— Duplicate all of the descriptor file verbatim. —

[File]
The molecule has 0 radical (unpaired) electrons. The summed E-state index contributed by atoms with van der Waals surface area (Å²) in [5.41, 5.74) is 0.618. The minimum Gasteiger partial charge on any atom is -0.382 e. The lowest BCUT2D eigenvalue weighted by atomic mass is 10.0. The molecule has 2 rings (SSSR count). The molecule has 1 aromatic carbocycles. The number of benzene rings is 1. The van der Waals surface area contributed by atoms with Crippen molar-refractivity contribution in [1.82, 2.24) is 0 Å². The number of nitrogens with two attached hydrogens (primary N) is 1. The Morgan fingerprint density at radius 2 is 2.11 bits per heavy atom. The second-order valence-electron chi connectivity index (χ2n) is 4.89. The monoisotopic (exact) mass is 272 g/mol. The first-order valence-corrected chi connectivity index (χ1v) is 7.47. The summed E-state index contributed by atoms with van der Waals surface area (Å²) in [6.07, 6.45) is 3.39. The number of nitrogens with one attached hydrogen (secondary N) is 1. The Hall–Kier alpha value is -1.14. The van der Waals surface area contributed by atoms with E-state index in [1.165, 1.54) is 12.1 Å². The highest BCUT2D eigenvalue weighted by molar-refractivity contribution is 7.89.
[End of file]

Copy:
The molecule has 0 radical (unpaired) electrons. The summed E-state index contributed by atoms with van der Waals surface area (Å²) in [5.41, 5.74) is 0.618. The minimum Gasteiger partial charge on any atom is -0.382 e. The lowest BCUT2D eigenvalue weighted by atomic mass is 10.0. The molecule has 2 rings (SSSR count). The molecule has 1 aromatic carbocycles. The number of benzene rings is 1. The van der Waals surface area contributed by atoms with Crippen molar-refractivity contribution in [1.82, 2.24) is 0 Å². The number of nitrogens with two attached hydrogens (primary N) is 1. The Morgan fingerprint density at radius 2 is 2.11 bits per heavy atom. The second-order valence-electron chi connectivity index (χ2n) is 4.89. The monoisotopic (exact) mass is 272 g/mol. The first-order valence-corrected chi connectivity index (χ1v) is 7.47. The summed E-state index contributed by atoms with van der Waals surface area (Å²) in [6.07, 6.45) is 3.39. The number of nitrogens with one attached hydrogen (secondary N) is 1. The Hall–Kier alpha value is -1.14. The van der Waals surface area contributed by atoms with E-state index in [1.165, 1.54) is 12.1 Å². The highest BCUT2D eigenvalue weighted by molar-refractivity contribution is 7.89.